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Opioid Use Among Older Survivors of Colorectal, Lung, and Breast Cancers

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Key Points

  • Difference in chronic opioid use decreased for colorectal and lung cancer survivors vs controls after the first year post diagnosis.
  • Chronic opioid use was less among breast cancer survivors vs controls for each year analyzed.

In a linked Surveillance, Epidemiology, and End Results and Medicare study reported in the Journal of Clinical Oncology, Salz et al found that chronic opioid use varied by cancer among older cancer survivors. By 6 years after diagnosis, survivors were no more likely to be chronic opioid users compared with controls with no history of cancer, partly reflecting increased chronic use among control group patients.

The study involved data from 46,789 opioid-naive survivors of colorectal, lung, and breast cancers diagnosed from 2008 to 2013, and 138,136 matched noncancer controls. Chronic opioid use was defined as use for ≥ 90 consecutive days. Rates of high-dose opioid use defined as an average of ≥ 90 morphine milligram equivalents daily were compared among cases and controls with chronic use.

Chronic Use

In the first year after the index date (ie, survivor’s diagnosis date), chronic use among survivors vs controls was significantly higher among colorectal cancer survivors (odds ratio [OR] = 1.34, 95% confidence interval [CI] = 1.22–1.47) and lung cancer survivors (OR = 2.55, 95% CI = 2.34–2.77). Differences in chronic use between survivors and controls declined each year after the index date. For lung cancer survivors vs controls, chronic use was 5.3% vs 2.1 % for year 1; 6.9% vs 3.4% for year 2; 6.9% vs 4.2% for year 3; 6.9% vs 5.0% for year 4; 7.7% vs 5.8% for year 5; and 7.4% vs 6.7 for year 6 (years 1–5 statistically significant).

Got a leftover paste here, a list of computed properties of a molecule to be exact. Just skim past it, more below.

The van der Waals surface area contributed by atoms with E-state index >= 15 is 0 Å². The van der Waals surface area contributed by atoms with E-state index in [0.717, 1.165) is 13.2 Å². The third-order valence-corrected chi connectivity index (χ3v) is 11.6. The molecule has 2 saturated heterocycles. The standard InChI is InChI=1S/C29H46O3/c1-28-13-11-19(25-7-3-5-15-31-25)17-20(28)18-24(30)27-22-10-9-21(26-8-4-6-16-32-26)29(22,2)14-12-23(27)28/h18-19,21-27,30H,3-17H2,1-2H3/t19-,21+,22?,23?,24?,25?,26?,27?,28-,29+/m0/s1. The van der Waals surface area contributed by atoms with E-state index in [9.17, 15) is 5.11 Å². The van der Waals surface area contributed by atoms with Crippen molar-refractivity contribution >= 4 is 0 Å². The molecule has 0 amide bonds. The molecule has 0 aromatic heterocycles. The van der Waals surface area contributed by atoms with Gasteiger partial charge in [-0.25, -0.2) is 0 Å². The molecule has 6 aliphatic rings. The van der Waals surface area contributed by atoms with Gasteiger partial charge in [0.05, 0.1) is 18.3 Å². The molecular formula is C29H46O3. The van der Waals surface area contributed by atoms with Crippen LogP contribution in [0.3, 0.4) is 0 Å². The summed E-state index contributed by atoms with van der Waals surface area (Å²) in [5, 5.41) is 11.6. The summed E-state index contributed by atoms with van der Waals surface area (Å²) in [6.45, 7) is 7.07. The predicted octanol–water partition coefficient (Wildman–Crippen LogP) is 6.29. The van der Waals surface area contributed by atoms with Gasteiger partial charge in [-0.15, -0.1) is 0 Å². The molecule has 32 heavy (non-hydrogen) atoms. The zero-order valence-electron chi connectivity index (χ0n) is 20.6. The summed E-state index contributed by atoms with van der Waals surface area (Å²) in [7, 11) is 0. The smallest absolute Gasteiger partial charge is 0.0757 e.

For colorectal cancer survivors, chronic use for the corresponding years was 2.7% vs 2.0%; 3.8% vs 3.2%; 4.1% vs 4.0%; 4.3% vs 4.6%; 4.5% vs 4.9%; and 4.0 vs 4.3% (years 3–6 not statistically significant). Chronic use among breast cancer survivors was less than that of controls each year after the index date, ranging from 1.9% to 3.9% vs 2.9% to 7.3% (all years significantly lower in lung cancer survivors).

Compared with matched controls, high-dose chronic use was more common among breast cancer survivors for the first 3 years, for lung cancer survivors for the first 4 years, and for colorectal cancer survivors for the first 5 years.

The investigators concluded, “Among three large populations of older cancer survivors, chronic opioid use varied by cancer. However, by 6 years after diagnosis, survivors were no longer more likely to be chronic users than controls. Strategies for appropriate pain management during and after cancer treatment should take into account the risks associated with chronic high-dose opioid use.”

Talya Salz, PhD, of the Department of Epidemiology and Biostatistics, Memorial Sloan Kettering Cancer Center, is the corresponding author for the Journal of Clinical Oncology article.

Disclosure: The study was supported by the Chanel Endowment for Survivorship Research at Memorial Sloan Kettering Cancer Center and a grant from the National Institutes of Health. The study authors' full disclosures can be found at jco.ascopubs.org.

The content in this post has not been reviewed by the American Society of Clinical Oncology, Inc. (ASCO®) and does not necessarily reflect the ideas and opinions of ASCO®.


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